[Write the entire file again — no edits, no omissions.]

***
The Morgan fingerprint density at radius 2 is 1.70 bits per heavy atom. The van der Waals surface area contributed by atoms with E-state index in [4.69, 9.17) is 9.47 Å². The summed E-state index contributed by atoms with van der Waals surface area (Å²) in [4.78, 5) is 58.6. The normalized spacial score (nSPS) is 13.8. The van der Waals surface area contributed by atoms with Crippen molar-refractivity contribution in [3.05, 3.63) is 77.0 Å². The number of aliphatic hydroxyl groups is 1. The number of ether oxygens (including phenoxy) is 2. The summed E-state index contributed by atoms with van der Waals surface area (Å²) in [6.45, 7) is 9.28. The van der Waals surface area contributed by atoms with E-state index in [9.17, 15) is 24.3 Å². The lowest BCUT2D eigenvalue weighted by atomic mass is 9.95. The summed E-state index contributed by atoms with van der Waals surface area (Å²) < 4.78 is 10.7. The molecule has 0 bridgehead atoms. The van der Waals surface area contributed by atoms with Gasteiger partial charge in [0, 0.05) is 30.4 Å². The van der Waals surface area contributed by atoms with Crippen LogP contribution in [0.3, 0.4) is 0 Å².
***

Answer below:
The Morgan fingerprint density at radius 2 is 1.70 bits per heavy atom. The van der Waals surface area contributed by atoms with E-state index in [4.69, 9.17) is 9.47 Å². The summed E-state index contributed by atoms with van der Waals surface area (Å²) in [4.78, 5) is 58.6. The normalized spacial score (nSPS) is 13.8. The van der Waals surface area contributed by atoms with Crippen molar-refractivity contribution in [3.05, 3.63) is 77.0 Å². The number of aliphatic hydroxyl groups is 1. The number of ether oxygens (including phenoxy) is 2. The summed E-state index contributed by atoms with van der Waals surface area (Å²) in [6.45, 7) is 9.28. The van der Waals surface area contributed by atoms with E-state index in [9.17, 15) is 24.3 Å². The lowest BCUT2D eigenvalue weighted by atomic mass is 9.95. The summed E-state index contributed by atoms with van der Waals surface area (Å²) < 4.78 is 10.7. The molecule has 0 bridgehead atoms. The van der Waals surface area contributed by atoms with Gasteiger partial charge in [0, 0.05) is 30.4 Å². The van der Waals surface area contributed by atoms with Crippen LogP contribution in [0.3, 0.4) is 0 Å².